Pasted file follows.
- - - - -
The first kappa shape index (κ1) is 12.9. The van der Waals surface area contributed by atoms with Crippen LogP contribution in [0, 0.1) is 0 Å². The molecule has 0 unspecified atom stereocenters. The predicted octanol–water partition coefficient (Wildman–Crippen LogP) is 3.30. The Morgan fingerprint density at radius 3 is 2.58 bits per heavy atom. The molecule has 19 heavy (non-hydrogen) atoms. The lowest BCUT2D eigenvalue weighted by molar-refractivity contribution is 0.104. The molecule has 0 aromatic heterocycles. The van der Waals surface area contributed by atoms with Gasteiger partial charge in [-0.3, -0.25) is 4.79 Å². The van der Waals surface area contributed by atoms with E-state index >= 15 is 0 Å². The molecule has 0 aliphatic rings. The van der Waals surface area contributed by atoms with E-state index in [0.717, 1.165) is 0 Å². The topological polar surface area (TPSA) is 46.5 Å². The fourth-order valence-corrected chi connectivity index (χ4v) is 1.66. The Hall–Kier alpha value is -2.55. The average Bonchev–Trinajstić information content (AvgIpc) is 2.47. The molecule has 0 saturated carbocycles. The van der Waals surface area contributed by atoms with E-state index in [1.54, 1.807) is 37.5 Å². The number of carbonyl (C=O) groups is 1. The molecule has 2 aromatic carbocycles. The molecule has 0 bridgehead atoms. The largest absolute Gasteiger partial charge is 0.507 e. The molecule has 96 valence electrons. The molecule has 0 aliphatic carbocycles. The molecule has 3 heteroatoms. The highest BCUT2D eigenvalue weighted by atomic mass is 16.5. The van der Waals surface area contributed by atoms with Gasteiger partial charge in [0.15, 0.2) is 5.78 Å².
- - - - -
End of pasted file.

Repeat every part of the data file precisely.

The first kappa shape index (κ1) is 12.9. The van der Waals surface area contributed by atoms with Crippen LogP contribution in [0, 0.1) is 0 Å². The molecule has 0 unspecified atom stereocenters. The predicted octanol–water partition coefficient (Wildman–Crippen LogP) is 3.30. The Morgan fingerprint density at radius 3 is 2.58 bits per heavy atom. The molecule has 19 heavy (non-hydrogen) atoms. The lowest BCUT2D eigenvalue weighted by molar-refractivity contribution is 0.104. The molecule has 0 aromatic heterocycles. The van der Waals surface area contributed by atoms with Gasteiger partial charge in [-0.3, -0.25) is 4.79 Å². The van der Waals surface area contributed by atoms with E-state index >= 15 is 0 Å². The molecule has 0 aliphatic rings. The van der Waals surface area contributed by atoms with E-state index in [0.717, 1.165) is 0 Å². The topological polar surface area (TPSA) is 46.5 Å². The fourth-order valence-corrected chi connectivity index (χ4v) is 1.66. The Hall–Kier alpha value is -2.55. The average Bonchev–Trinajstić information content (AvgIpc) is 2.47. The molecule has 0 saturated carbocycles. The van der Waals surface area contributed by atoms with E-state index in [1.54, 1.807) is 37.5 Å². The number of carbonyl (C=O) groups is 1. The molecule has 2 aromatic carbocycles. The molecule has 0 bridgehead atoms. The largest absolute Gasteiger partial charge is 0.507 e. The molecule has 96 valence electrons. The molecule has 0 aliphatic carbocycles. The molecule has 3 heteroatoms. The highest BCUT2D eigenvalue weighted by atomic mass is 16.5. The van der Waals surface area contributed by atoms with Gasteiger partial charge in [0.15, 0.2) is 5.78 Å².